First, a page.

18th International Workshop on Advanced Computing and Analysis Techniques in Physics Research
The 18th edition of ACAT will bring together experts to explore and confront the boundaries of computing, automated data analysis, and theoretical calculation technologies, in particle and nuclear physics, astronomy and astrophysics, cosmology, accelerator science and beyond. ACAT provides a unique forum where these disciplines overlap with computer science, allowing for the exchange of ideas and the discussion of cutting-edge computing, data analysis and theoretical calculation technologies in fundamental physics research.
There is a fundamental shift occurring in how computing is used in research in general and data analysis in particular. The abundance of cheap, powerful, easy to use computing power in the form of CPUs, GPUs, FPGAs, etc., has changed the role of computing in physics research over the last decade. The rise of new techniques, like deep learning, means the changes promise to keep coming. Please join us to explore these future changes, and learn about new algorithms and ideas and trends in scientific computing physics. Most of all, join us for the discussions and the sharing of expertise in the field.
The ACAT series was originally called AIHENP, Artificial Intelligence in High Energy and Nuclear Physics. Machine Learning, long existing within our field, now has a very active community outside it. As a result, more progress than ever has been made driving Machine Learning forward. ACAT is a forum for discussing all types of cutting edge uses of computing in physics, we will have several plenaries and panel discussions focusing on Machine Learning at this edition of ACAT.
The plenary program is mostly set! You can see full details of speakers and times and full titles here. But a quick summary: T. Ueda on FORM, K. Cranmer on Deep Learning in Particle Physics, B. Nachman on Deep Learning in experiments, S. Carrazza on Machine learning in theoretical physics, J. Vanderplas on Data Science in Astronomy, H. Sutter on programming languages and science, S. Laporta on the new g-2 calculation, A. Putnam on CATAPULT, A. Araki on the future of analytics and hardware, A. Kronfeld on ML in complex multiscale systems, E. Sexton-Kennedy on HEP Software development in the next decade, W. Giele on the MCFM generator, D. Bard on Containers and HPC, R. Panchumarthy on DL on Nervana, C. Williams on D-Wave, B. Ruijl on the Go Game and Loop Integrals, S. Gleyzer on ML in HEP, D. Whiteson on DL in Particle Physics, M. Hildreth on Data Preservation in HEP, H. Gray on Tracking and future challenges, G. Langford on Immigrants and Minorities in Science, and T. Gibbs on ML at NVIDIA.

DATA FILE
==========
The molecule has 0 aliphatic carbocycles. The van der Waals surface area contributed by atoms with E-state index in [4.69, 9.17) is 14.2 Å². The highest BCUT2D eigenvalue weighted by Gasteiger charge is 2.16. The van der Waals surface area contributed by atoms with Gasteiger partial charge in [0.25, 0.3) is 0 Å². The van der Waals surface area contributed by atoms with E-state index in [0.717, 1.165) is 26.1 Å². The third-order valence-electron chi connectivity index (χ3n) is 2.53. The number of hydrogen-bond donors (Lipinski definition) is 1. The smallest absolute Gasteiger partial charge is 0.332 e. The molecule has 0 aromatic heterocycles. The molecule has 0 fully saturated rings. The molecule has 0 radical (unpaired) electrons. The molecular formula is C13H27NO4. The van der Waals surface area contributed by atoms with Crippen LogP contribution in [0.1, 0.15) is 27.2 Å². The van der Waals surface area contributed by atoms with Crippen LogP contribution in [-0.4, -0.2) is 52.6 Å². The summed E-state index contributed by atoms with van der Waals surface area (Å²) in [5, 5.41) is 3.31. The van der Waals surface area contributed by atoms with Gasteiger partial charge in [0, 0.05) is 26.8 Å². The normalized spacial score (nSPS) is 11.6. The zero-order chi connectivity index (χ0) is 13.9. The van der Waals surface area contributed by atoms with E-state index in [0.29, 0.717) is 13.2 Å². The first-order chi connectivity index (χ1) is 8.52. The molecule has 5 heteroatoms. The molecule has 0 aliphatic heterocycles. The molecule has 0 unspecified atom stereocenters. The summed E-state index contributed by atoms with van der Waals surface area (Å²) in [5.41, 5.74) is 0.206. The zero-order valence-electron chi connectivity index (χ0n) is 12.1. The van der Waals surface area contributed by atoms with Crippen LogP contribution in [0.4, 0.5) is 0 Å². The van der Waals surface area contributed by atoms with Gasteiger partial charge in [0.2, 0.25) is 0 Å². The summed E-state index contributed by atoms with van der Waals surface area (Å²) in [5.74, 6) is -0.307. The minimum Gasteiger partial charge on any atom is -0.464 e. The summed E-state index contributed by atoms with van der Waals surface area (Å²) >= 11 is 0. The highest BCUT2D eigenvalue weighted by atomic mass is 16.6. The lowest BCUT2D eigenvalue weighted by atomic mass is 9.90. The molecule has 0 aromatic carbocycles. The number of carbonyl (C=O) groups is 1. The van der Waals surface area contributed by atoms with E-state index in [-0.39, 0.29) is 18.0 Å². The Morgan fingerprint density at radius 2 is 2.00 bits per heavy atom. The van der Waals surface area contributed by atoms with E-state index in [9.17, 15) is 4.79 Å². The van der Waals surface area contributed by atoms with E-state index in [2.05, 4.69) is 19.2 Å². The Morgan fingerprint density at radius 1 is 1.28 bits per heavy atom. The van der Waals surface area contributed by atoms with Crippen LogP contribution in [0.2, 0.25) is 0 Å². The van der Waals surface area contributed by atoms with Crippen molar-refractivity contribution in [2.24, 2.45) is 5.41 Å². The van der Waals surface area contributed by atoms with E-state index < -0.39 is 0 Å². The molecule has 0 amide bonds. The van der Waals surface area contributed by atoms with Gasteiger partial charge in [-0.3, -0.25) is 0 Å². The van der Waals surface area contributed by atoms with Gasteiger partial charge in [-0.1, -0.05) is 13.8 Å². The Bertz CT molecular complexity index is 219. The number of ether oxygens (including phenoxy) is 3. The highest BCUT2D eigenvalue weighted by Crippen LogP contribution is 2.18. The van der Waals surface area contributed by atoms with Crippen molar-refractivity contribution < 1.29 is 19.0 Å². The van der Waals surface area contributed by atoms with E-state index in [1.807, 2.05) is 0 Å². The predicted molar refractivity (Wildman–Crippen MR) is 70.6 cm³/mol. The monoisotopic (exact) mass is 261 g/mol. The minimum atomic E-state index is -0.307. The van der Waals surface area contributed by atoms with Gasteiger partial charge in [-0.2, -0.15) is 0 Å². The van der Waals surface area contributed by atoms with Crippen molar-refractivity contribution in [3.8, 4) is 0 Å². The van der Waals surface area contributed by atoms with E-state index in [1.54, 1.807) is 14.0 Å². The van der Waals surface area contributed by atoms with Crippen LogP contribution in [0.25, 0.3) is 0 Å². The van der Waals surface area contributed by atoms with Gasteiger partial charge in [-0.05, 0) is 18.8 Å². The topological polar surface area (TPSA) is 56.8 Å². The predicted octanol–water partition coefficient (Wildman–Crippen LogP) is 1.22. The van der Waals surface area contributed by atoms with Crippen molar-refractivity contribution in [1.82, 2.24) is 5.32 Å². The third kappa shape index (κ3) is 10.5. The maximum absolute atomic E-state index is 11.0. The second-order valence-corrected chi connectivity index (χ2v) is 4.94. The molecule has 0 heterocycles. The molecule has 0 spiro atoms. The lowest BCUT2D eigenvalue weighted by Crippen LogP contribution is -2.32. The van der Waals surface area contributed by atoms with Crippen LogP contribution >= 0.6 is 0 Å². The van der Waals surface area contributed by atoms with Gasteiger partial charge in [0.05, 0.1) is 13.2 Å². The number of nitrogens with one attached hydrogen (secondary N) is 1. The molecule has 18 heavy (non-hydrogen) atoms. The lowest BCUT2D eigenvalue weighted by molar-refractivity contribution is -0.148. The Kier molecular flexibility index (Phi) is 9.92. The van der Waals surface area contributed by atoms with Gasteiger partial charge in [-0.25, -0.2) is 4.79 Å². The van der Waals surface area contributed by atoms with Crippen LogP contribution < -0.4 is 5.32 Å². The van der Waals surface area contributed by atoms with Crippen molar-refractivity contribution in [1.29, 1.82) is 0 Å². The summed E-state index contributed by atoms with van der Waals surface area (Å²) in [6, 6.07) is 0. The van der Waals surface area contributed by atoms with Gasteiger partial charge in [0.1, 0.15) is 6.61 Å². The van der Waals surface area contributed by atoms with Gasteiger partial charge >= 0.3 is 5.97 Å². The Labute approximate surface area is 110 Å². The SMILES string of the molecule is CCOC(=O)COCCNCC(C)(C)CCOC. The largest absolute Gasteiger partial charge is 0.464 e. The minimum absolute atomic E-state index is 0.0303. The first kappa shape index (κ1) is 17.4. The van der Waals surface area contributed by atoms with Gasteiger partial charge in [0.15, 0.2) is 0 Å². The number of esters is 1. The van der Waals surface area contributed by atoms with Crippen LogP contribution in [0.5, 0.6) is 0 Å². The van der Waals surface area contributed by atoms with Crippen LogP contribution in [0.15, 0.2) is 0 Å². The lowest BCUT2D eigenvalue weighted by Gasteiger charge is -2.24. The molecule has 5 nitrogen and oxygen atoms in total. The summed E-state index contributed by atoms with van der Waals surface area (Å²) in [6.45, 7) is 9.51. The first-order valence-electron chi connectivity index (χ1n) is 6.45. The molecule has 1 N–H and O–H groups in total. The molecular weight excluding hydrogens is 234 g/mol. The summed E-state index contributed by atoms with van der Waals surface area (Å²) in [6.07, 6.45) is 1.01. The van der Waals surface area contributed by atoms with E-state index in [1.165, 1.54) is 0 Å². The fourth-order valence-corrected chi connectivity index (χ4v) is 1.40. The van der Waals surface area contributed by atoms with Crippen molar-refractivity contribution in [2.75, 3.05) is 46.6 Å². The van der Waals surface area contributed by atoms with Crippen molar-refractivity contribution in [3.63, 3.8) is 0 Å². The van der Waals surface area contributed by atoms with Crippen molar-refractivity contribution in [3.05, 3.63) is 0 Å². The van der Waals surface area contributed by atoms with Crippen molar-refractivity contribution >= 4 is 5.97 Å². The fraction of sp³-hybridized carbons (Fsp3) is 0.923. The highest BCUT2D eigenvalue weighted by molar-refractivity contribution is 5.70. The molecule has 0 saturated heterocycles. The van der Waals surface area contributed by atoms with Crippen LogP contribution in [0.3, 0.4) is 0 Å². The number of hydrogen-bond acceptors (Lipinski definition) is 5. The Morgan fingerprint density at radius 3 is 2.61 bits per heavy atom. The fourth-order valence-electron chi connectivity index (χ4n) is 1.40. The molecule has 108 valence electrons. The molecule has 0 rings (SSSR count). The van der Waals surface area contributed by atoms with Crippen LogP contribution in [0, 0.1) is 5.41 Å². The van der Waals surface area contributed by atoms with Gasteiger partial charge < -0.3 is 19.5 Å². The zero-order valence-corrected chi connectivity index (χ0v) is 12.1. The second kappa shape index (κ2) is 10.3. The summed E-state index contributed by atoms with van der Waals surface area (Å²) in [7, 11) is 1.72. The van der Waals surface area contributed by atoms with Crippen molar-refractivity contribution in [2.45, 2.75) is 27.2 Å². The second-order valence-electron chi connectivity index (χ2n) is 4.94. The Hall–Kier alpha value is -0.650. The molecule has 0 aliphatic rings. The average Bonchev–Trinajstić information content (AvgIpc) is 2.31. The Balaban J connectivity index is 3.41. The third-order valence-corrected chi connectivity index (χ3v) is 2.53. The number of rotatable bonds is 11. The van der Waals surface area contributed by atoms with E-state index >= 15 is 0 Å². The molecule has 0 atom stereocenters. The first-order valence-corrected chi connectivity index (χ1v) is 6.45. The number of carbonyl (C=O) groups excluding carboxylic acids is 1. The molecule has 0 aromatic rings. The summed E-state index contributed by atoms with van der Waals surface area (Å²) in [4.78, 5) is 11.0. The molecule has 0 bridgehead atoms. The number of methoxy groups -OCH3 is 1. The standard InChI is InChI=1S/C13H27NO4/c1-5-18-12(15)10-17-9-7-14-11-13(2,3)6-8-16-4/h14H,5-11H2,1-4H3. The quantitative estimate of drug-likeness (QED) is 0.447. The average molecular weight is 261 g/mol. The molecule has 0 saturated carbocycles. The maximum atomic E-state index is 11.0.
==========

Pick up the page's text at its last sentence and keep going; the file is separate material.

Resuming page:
The parallel sessions and poster sessions are mostly set as well!
Can't wait to see everyone here in Seattle!
This edition of ACAT takes place on the main Seattle campus of the University of Washington, in Alder Hall. A 40 minute light-rail ride from the Airport, the hall is located walking distance from a number of hotels and dorm rooms. Light-rail provides easy access to the rest of Seattle.
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Many people have worked together to bring you this conference! The organization page has some details. D. Perret-Gallix is chair of the International Advisory Committee, F. Carminati is chair of the Scientific Program Committee, G. Watts is the chair of the Local Organizing Committee. Track 1 (Computing Technology) is organized by Niko Neufeld (Chair), Graeme Stewart, Mira Girone, Shih-Chieh Hsu. Track 2 (Data Analysis) is organized by Sergei Gleyzer (Chair), Gregory Golovanov, Andy Haas, Toby Burnett, and Track 3 (Computations in Theory) is organized by Ayres Freitas, Stephen Jones, Fukuko Yuasa.